Constructivist teaching has suggested that teachers need to spread higher-order thinking skills throughout a task rather than begin with the imparting of only knowledge. The shortcoming of the taxonomy and the need for an appropriate structure to become learner-centred.
2. It is incomplete – Bloom concentrated his efforts only on learning, yet there is little about motivation or classroom management.
3. It is too fixed – Classifying and separating learning into three domains and good hierarchies is a very modern, scientific view of learning. Yet, a Criticism of postmodernism would attempt to deconstruct this idea.
For one, they might suggest that neuroscience remains in its earliest formation and we don’t entirely understand the mystery of the mind. In addition, postmodernists would suggest that a lot of the terms are simply artificial constructs used as an ideology to hide the messy side of learning
4. It is individualistic – Unlike the Social Learning Theory, Bloom’s Taxonomy emphasizes heavily how an individual learns. It misses the other way of learning like social interaction, group discussion, tours etc.
For example, an individual’s ability to reach “evaluation” can be easily through group discussion.
How to Apply Bloom’s Taxonomy in Your Classroom?
Bloom’s Taxonomy can be used in the classroom in various ways to help educators create effective lesson plans, assessments, and activities that foster higher-order thinking skills among students. By incorporating Bloom’s Taxonomy into the classroom, teachers can create a more engaging and effective learning environment that promotes higher-order thinking skills among students. Here are some ways it can be applied:
- Curriculum Design: Bloom Taxonomy is very useful for the teacher to design an effective curriculum that covers all the six levels of cognitive processing and they can ensure that students learn and master various skills and knowledge.
- Lesson Planning: Bloom’s taxonomy is very useful for a teacher to design an effective lesson plan by first identifying the educational objective for each lesson and selecting the instructional strategies, materials, and assessments that align with the objective
- Assessment Development: Bloom Taxonomy can be used to design assessments that evaluate students’ understanding, application, analysis, evaluation, and creative skills. This ensures that assessments go beyond simple recall of information and evaluate students’ ability to apply the learned information in complex and meaningful ways.
- Questioning Techniques: Teachers can use Bloom’s Taxonomy to develop questioning techniques that engage students in higher-order thinking. By asking open-ended questions that require students to analyze, evaluate, and create, teachers can challenge students to think more deeply about the topic at hand.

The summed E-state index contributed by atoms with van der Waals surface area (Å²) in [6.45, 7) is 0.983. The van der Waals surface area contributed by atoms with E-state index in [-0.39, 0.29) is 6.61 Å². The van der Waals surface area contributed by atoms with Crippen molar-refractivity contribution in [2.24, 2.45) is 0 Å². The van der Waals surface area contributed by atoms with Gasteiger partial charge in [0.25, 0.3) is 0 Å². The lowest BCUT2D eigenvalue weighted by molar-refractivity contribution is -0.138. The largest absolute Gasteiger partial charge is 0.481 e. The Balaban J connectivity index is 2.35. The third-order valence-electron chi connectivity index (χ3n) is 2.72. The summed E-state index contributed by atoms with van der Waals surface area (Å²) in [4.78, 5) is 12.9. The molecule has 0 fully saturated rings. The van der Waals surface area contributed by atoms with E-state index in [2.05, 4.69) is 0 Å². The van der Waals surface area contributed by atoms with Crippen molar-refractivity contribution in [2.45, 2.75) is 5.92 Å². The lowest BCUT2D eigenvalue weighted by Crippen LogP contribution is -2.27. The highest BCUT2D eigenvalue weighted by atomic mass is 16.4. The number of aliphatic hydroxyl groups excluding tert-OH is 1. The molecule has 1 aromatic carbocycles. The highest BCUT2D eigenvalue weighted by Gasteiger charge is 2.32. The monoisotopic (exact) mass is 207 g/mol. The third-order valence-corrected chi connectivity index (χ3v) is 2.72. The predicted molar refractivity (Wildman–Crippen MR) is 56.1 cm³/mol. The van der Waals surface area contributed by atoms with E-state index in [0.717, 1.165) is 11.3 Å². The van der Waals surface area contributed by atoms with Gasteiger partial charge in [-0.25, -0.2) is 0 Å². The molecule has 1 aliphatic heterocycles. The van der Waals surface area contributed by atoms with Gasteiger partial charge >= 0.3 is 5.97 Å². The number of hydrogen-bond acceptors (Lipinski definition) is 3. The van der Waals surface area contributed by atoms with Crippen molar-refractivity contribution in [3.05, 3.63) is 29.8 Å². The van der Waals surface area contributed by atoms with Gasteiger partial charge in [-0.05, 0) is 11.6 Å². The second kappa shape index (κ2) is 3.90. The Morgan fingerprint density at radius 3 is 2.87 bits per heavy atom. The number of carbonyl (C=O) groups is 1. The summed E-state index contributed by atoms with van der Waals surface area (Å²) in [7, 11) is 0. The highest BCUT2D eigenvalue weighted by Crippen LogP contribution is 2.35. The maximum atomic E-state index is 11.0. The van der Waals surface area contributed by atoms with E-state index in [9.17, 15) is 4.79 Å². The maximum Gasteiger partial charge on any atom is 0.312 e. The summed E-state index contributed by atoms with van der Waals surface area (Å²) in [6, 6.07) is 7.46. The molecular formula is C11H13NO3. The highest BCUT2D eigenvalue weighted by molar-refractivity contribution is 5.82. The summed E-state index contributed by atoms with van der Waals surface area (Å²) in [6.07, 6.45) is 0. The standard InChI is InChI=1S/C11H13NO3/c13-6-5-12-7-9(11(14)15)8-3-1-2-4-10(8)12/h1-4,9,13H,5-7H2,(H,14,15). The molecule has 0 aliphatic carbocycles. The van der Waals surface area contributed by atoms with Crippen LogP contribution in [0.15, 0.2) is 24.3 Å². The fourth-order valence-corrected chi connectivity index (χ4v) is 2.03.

- Differentiated Instruction: Teachers can use Bloom Taxonomies to differentiate their instruction to meet the needs of diverse learners. By varying the complexity of the tasks and activities based on the student’s abilities, teachers can ensure that all students are challenged and engaged in the learning process.
Bloom’s Taxonomy Wheel
The Bloom Taxonomy Wheel is a visual representation of Bloom’s Taxonomy that resembles a wheel, with the six levels of the taxonomy arranged in a circular pattern. It provides a visual aid for educators to create lesson plans and assessments that promote different levels of cognitive complexity, starting from the lower-order thinking skills at the bottom of the wheel and progressing to higher-order thinking skills at the top. A wheel is a useful tool for educators to promote student engagement and learning through different levels of thinking
In conclusion, Bloom’s Taxonomy provides a framework for educators to design instruction and assessments that promote higher-order thinking skills among students. By focusing on educational objectives and using Bloom’s Taxonomy notes as a guide, teachers can explain the taxonomy to students in a way that is accessible and meaningful. Overall, Bloom’s Taxonomy is an essential tool for creating effective and engaging learning experiences for students.
- Wengroff, J. (2020). What is Bloom’s Taxonomy? – Synapse. [online] Synapse. Available at: https://getsynapse.com/blog/what-is-blooms-taxonomy/ [Accessed 23 Jan. 2020].
- Part II: Chapter 4: Analyzing Quantitative Data. (2020). Retrieved 28 January 2020, from https://www.nsf.gov/pubs/1997/nsf97153/chap_4.htm.
Frequently Asked Questions (FAQs)
What are the three-domain of Bloom’s Taxonomy?
There is 3 domain of Bloom’s Taxonomy Cognitive domain, the Affective domain, and the psychomotor domain.
What are the 6 levels of Bloom’s Taxonomy?
There are 6 levels of Bloom’s taxonomy in the cognitive domain are
What are the 6 levels in reverse Bloom’s Taxonomy?
Bloom’s original taxonomy was revised by his old students Loris W. Anderson and David R. Krathwohl in 2001. It is divided into six levels these are-
How do you explain Bloom’s taxonomy to children?
Bloom’s Taxonomy can be explained to children as a tool that helps them learn and grow by asking questions and solving problems. It has six levels of thinking skills, from basic recall to complex problem-solving, and encourages them to use their minds to their fullest potential.
How to use Bloom’s taxonomy in the classroom?
Bloom’s Taxonomy can be used in the classroom to design instruction and assessments that promote higher-order thinking skills. Teachers can use the taxonomy to set learning objectives, create lesson plans, develop assessments, and differentiate instruction to meet the needs of all students